Should it stay or should it go? A confederate soldier’s monument in Statesboro is the focal point of that question. It’s one the Bulloch County Board of Commissioners will begin to tackle Tuesday evening. The panel will hear from a college student who started a petition calling for the monument to be moved. The chairman of that board of commissioners thinks this issue is a step backwards for race relations in Bulloch County. ” I really believe that this will cause a division. This will do more harm than good, so I hope, you know, that others will see it that way and for the good of the community, the good of all the citizens, some things are better left alone. It hasn’t been a problem til now, let’s not make it a problem.” Nevil said.
But the problem with the statue is that it stands in the shadow of the courthouse in the heart of downtown Statesboro. James Woodall says the hundreds of signatures he’s gathered is proof the monument invokes imagery of a painful past, tainted by the bondage of slavery in Bulloch County. He points out that the Union forces victory over the Confederate states is what brought the slave trade to an end in the South. Woodall says something more inclusive should be erected where the confederate monument stands. “That statue not to only be taken down but to be put in a place where it can be respected…and treated fairly and equitable, but at the same time, have something in its place that represents all persons and not just people of the Confederate heritage.” said Woodall.
Nevil says this is the first he’s ever heard that the monument is offensive. ” Nobody ever had a problem with it before…and now we have an individual who came in from another county in another part of the state and tells us we have to move it. So, I don’t know if that’s exactly right. If it doesn’t bother us, why should somebody else come down here and tell us we got a problem.” Nevil said.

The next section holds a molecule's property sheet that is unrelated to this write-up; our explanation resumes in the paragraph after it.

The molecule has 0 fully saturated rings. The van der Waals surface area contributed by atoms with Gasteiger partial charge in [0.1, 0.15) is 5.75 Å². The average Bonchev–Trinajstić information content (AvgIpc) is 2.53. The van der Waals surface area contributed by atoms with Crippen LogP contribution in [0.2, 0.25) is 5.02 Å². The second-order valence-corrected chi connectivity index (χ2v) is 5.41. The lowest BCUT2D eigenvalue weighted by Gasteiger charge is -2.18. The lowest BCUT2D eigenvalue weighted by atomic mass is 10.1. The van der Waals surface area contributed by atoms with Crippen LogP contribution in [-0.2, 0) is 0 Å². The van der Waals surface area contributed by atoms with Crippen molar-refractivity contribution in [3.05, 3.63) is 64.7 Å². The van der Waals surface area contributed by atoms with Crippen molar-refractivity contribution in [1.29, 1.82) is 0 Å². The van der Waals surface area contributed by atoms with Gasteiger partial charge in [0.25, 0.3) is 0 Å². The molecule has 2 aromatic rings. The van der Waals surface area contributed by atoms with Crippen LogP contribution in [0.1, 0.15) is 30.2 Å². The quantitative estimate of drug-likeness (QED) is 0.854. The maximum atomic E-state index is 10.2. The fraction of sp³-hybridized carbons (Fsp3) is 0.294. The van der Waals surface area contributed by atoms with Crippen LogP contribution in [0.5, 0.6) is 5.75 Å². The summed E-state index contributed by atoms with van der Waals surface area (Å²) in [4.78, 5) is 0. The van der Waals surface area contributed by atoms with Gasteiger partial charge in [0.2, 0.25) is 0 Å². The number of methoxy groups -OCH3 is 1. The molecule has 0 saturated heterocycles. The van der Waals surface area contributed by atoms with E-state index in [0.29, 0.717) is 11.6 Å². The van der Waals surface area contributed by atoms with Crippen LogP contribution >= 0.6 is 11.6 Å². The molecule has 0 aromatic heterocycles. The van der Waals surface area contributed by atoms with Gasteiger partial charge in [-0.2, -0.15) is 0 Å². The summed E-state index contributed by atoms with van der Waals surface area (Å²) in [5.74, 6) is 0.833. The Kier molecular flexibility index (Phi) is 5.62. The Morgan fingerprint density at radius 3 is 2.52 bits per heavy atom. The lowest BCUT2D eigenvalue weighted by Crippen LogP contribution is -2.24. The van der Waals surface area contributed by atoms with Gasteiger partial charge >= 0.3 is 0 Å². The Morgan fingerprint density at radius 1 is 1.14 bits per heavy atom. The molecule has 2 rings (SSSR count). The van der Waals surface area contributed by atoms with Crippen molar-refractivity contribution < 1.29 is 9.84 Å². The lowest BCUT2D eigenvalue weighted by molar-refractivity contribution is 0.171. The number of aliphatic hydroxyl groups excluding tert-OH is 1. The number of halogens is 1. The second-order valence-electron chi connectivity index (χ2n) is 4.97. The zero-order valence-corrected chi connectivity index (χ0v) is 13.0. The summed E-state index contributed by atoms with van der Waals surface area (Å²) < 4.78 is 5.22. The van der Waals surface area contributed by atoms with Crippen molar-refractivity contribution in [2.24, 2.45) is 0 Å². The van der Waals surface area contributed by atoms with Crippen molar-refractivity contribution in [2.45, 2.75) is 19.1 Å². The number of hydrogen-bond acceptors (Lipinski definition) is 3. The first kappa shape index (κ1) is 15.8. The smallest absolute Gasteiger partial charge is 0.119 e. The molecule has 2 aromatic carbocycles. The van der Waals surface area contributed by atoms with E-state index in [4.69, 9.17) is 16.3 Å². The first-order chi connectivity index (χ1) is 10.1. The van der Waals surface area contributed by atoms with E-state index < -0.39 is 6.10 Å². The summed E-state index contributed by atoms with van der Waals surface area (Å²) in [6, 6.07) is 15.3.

Woodall says the hundreds of signatures on his petition is proof that this monument is a problem, especially given it’s proximity to Bulloch County’s hall of justice. “Something that serves in front of the Bulloch County Courthouse that limits a lot of ideas into what really justice is…so you see that and you’re an African-American and say that really doesn’t serve in my best interest…we’re already at a disadvantage before we even walk inside the courtroom.” said Woodall.
But those on the other side of this issue say they don’t want to forget their history. Confederate heritage runs deep in Bulloch County. The statue was erected in 1909, honoring the men who fought and died for the confederacy. 80-percent of eligible white men joined southern forces in 1860. Nevil says this issue has the potential to derail race relations in the county. “In the last 50 years, race relations We have made a lot of progress in race relations have really improved… You know it and I know it…um.. We have made a lot of progress in race relations… And… Um… I hate to see our progress… Um… Destroyed over something like this..um.. A marble monument, a stone monument.” Nevil said. He says he expects the commission to hear from both sides, but does not expect any action for or against the statue at the commission meeting on Tuesday.